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Product Description

Build your students’ proficiency with multi-digit multiplication with this set of task cards and resource materials that focus on using the area model of multiplication to multiply two two-digit numbers. Your students will be challenged to reason about number relationships as analyze the area models presented on the 32 task cards in this set. Evaluate their understanding (or extend their practice!) with the four included assessment activities. With this “print-and-go” resource, you’ll have everything you need to develop, strengthen, and assess your students’ understanding of multi-digit multiplication and the area model.

_________________________________________________________________________

Common Core State Standards for Mathematics addressed:

**Numbers and Operations in Base Ten (NBT)**

*Use place value understanding and properties of operations to perform multi-digit arithmetic.*

• Multiply two two-digit numbers, using strategies based on place value and the properties of operations. Illustrate and explain the calculation by using equations, rectangular arrays, and/or area models. (4.NBT.5)

_________________________________________________________________________

Included:

• reference sheet

• 32 task cards

• task card answer sheet and key

• 4 assessment activities

• rubric and answer key for assessment activities

**NOTE:** This set is a follow-up to Set A of my *Box It Up!* task cards and printables. That set is a beginner’s set, focusing on the use of the area model to multiply a one-digit number by three-digit and four-digit numbers. If your students are just building their understanding of the area model, check out **Box It Up! (Set A)**.

**About the Cards**

This set is designed to build students’ proficiency with the area model, one of the models of multiplication referenced in the Common Core Standards for Mathematics. It focuses on the multiplication of two two-digit factors. I created this set of task cards and resource materials to provide a degree of challenge for my students as they practiced using this method. As my students worked with the area model, I didn’t want them to simply rotely multiply and add, but to think about how the area model works and why a given model represents a particular equation. My goal was to use the area model as the springboard for some genuine reasoning about number relationships, building not just proficient multipliers, but proficient thinkers.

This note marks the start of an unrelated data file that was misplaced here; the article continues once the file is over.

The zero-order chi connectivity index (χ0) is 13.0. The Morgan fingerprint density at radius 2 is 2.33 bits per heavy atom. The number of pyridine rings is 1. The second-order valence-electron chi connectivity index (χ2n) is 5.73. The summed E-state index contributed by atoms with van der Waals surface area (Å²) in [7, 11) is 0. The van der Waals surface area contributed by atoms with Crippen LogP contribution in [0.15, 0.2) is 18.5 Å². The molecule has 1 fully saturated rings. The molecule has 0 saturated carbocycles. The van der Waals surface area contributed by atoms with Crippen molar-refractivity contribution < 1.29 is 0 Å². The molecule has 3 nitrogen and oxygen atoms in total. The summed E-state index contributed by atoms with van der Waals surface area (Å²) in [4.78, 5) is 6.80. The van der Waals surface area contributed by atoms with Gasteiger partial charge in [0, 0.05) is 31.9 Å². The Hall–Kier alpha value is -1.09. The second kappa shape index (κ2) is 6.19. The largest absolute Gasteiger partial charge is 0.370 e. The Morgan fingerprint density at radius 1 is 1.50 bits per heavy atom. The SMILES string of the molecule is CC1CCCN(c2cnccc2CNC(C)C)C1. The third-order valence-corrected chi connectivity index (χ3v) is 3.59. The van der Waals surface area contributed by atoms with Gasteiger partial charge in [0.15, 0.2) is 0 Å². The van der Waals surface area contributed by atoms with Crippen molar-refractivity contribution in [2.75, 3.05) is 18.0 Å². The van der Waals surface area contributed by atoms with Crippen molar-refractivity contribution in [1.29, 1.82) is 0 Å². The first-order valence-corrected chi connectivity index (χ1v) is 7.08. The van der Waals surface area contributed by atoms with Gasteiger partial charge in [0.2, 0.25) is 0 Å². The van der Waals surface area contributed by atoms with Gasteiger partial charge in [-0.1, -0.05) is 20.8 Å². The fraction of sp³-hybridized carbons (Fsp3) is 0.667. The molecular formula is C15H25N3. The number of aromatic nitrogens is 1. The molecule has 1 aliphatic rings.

The cards present complete and partially complete area models for students to analyze and ask them to figure out the factors represented by the model, as well as the product of those factors. The models on the cards represent two-digit multiplication equations, and the cards are organized by difficulty level.

The first eight cards present a complete area model and students need to write an equation showing the two original factors on which the model is based, as well as the product of those factors. The second eight cards (cards 9-16) present area models that are nearly complete. All of the numbers are filled in except for one of the partial products. The students still need to write an equation to match the factors and product represented by the model. However, in order to find the product, they also need to figure out the missing partial product. The third set of eight cards (cards 17-24) feature area models that are missing both one of the partial products as well as part of one of the factors (the tens value or the ones value), requiring students to figure out those unknown elements before they are able to identify the original factors and their product. The final set of eight cards (cards 25-32) feature area models that have three unknown values – one partial products and two parts of each factor.

*Please check out the preview to see all of the materials up close!*

**Using the Cards**

The order of the problems, as well as the similar formatting on each set of 8 cards, was designed to provide a level of scaffolding for your students, allowing them some repeated practice with a given level of difficulty before it is increased. You can also take advantage of the organizational structure and formatting of the cards to help differentiate for the varied student needs in your classroom.

If you have some students who are more proficient with their facts, with multiplying by multiples of 10, and/or with the area model in general, you might have them complete only the cards that have multiple unknown quantities (cards 17-32) while the other students work through all the cards. You might choose to have some of your more able students complete only the odd-numbered or even-numbered cards, allowing them the benefit of the scaffolding provided by the cards’ order, while others complete all the cards.

Looking to help support your students who are struggling with the area model? You might have some of your class work on their own or in pairs while you provide guidance to a small group. Work together with them on the first two cards in each set of four, have the students work with a partner on the third one, and then complete the fourth one on their own. Repeat this process with each set of four cards.

Are you unsure of your students’ levels of proficiency? Have them all work through just the odd-numbered cards or just one card in each set of eight (such as cards 8, 16, 24, and 32), and then use their performance on those cards to determine which students need to complete the even-numbered cards and which would benefit from enrichment and extension.